How patents slow down the pace of technological innovation
The recent guilty verdict against the Korean electronics giant Samsung for infringement of patents held by archrival Apple has re-ignited a longstanding debate on the role of patents in promoting technological innovation.
The traditional view is that patents encourage creative and innovative work by giving inventors exclusive (i.e., monopoly) rights to their inventions for specified periods of time.
An implicit assumption in this view is that the patent system is an important factor in promoting technological development.
A contrary perspective holds that the incentives provided by patent rights have been grossly exaggerated, and that the social costs associated with them have been largely ignored.
More significantly, this emergent view contends that patents hinder rather than hasten the pace of technological innovation.
Are patents essential?
Let us examine closely the role and usefulness of patents in the context of the current legal tussle between Apple and Samsung.
There is no question whatsoever that Apple—with market cap of $624 billion and counting—dominates both the smartphone and tablet markets.
There is also little doubt that the features that Samsung allegedly copied, notably the “bounce back” and zoom features, are Apple’s original inventions.
And of course, Apple holds the patents to these innovations.
And yes, Samsung is most likely guilty of patent infringement.
The question I pose is this: Have patents been an important factor in Apple’s or, for that matter, IBM’s, or P&G’s, or Pfizer’s market leadership in their respective industries?
The obvious knee-jerk answer of many of us is “Yes,” but an increasing number of doubters like myself are more prone to answer “No.”
The reason that Apple has been leading the way in consumer electronics and communications technology is NOT that it holds patents to all the glitzy products launched by its venerated and erstwhile CEO, the legendary Steve Jobs.
It is number one in its field mainly because of its unique organizational culture in which everybody—from the CEO down to the lowest technical, marketing and administrative personnel—is single-mindedly focused on getting the job done right and on time.
Of course, Apple implemented other strategies as well to outwit is competitors, such as company secrecy, of which Apple is notorious, and lead time, getting to market ahead of everybody else.
Moreover, for Apple and many other companies, innovative product features and production process are uniquely custom-tailored and specific to the firm’s product line and operations and are of little value to anybody else.
There is little need, therefore, in having these patented.
Contrary to a commonly held belief, the patent system has been a major factor in slowing down the pace of technological innovation and industrial development.
Take for example the Watt-Boulton steam engine, acknowledged to be the invention that propelled the Industrial Revolution.
Truth of the matter is that this invention has actually prevented the Industrial Revolution from progressing at an even faster rate.
James Watt, who had many friends in Parliament, managed to have the patent (or more correctly, patents) to his invention extended many times, and for over 75 years was the only readily available source of power to run factories in both the old and the new worlds.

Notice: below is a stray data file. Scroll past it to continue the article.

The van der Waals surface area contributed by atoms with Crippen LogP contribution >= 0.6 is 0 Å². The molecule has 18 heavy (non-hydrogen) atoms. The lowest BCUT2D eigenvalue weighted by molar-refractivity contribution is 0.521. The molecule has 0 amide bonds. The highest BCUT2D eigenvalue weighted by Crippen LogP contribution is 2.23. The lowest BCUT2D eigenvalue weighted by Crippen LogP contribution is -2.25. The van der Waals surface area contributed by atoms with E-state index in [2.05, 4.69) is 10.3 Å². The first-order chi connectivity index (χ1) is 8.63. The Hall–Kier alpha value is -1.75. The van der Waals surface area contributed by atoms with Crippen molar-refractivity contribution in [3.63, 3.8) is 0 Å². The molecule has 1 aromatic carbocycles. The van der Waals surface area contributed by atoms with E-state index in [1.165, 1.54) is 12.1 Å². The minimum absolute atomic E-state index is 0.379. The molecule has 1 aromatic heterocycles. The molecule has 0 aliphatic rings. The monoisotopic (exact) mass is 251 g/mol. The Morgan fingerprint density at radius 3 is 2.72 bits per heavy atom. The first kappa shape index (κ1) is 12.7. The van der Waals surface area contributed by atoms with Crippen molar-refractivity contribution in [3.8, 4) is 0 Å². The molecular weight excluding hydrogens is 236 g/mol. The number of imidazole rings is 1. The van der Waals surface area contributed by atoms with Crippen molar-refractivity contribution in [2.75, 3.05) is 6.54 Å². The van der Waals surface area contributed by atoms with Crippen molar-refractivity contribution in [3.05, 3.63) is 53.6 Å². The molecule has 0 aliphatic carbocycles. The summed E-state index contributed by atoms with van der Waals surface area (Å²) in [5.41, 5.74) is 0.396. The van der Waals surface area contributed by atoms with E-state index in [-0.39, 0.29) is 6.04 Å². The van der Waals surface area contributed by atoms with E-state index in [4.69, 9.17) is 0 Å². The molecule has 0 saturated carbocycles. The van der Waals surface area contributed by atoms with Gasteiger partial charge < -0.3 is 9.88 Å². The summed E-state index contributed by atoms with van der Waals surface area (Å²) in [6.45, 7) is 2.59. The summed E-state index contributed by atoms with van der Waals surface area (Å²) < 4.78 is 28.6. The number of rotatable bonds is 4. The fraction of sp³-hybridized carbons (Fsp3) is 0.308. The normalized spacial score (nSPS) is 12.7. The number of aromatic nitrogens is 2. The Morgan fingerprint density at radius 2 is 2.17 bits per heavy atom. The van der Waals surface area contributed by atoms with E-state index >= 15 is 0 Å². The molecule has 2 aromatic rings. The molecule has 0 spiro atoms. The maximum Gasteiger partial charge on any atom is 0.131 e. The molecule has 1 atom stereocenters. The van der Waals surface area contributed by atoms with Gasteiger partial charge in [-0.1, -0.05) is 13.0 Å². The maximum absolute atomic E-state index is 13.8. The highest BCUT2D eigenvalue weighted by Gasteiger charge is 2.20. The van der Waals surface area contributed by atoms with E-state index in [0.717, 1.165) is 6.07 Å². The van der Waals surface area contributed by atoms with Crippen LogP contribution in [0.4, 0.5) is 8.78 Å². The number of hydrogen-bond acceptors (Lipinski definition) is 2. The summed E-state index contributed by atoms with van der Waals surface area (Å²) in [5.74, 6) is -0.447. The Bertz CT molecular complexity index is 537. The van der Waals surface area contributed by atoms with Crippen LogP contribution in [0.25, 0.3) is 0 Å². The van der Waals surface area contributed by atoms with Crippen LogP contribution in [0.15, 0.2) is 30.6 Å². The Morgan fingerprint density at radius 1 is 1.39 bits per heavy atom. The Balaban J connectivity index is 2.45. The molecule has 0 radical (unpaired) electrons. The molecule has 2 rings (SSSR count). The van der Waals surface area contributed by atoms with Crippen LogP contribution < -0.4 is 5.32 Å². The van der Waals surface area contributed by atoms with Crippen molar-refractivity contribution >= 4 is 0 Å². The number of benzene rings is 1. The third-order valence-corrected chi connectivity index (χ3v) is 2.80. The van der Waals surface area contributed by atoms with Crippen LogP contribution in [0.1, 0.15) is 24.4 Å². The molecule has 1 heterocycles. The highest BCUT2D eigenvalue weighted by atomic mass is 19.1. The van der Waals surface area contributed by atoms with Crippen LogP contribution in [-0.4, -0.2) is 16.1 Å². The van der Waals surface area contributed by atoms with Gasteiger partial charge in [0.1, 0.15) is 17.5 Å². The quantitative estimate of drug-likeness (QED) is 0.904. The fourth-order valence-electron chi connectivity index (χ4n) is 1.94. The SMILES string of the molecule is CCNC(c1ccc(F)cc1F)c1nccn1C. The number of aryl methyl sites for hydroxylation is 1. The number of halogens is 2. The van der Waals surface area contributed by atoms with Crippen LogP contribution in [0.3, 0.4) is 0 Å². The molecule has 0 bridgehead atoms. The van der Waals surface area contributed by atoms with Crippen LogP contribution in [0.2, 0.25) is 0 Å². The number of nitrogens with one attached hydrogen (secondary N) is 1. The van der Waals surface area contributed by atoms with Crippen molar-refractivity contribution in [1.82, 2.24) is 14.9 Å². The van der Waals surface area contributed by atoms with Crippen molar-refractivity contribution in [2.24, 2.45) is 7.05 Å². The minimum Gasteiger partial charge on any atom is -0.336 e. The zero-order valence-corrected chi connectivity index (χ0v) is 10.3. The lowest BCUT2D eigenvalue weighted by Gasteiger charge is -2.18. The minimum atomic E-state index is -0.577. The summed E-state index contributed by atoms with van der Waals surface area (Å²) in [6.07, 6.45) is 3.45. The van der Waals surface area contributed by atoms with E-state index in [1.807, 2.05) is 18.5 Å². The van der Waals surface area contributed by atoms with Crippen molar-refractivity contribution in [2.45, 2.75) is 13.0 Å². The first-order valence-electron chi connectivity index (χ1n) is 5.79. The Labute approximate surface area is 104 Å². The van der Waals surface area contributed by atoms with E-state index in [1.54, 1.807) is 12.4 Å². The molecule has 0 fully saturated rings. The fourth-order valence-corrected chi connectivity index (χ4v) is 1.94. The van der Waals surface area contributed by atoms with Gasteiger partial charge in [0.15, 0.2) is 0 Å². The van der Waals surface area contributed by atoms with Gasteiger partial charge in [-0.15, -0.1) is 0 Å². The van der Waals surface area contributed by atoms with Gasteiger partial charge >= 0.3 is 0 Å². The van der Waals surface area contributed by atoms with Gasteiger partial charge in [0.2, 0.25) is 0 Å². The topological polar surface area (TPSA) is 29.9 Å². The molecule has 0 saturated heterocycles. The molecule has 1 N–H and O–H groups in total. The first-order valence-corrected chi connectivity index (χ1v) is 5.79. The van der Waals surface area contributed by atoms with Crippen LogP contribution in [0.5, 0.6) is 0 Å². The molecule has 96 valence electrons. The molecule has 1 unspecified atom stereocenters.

It has become what is now known as the dominant design despite the existence of several more efficient, less cumbersome, less costly, and certainly far technically superior designs, which were all held at bay and unable to compete with the heavily patented and legally protected Watt-Boulton steam engine.
Other relatively inferior products that have become dominant designs due to the patent system are the internal combustion engine, which most industrial engineers consider to be less efficient and less versatile than the effectively sidelined external combustion engine, and the Windows Operating System, which many consider to be inferior in many respects to Linux.
Other products that prevailed over their technically superior counterparts but for other reasons are the VHS recording system and the QWERTY keyboard.
To my mind, the only purpose that patents serve Apple and thousands of other patent holders is to effectively prevent their competitors from actively participating in the common quest for better and more useful products and services.
The biggest losers are their customers who are left with fewer products and services to choose from.
By limiting access to individual ideas, patents effectively inhibit the communal effort that is needed in order to achieve their full potential value. In the fast-paced, knowledge-driven and highly interconnected world, novel ideas and inventions tend to have very short shelf lives.
Capturing economic value from these inventions within a reasonably short period of time requires the collective effort of a large network of players who must have free access to one another’s ideas and information. Patenting effectively precludes such a collaborative effort.
Software developers have long realized that coming up with highly sophisticated applications software to drive today’s economy and society requires the extensive collaboration among like-minded communities of practice and interest.
Perhaps we should follow their lead in advocating that all inventions, just like software, should not be patentable.
We have entered the new world of open innovation. In this information-driven world, patents have become an anachronism.
(The article reflects the personal opinion of the author and does not reflect the official stand of the Management Association of the Philippines. The author is a former professor of management in UP Mindanao. Feedback at email@example.com. For previous articles, visit map.org.ph.)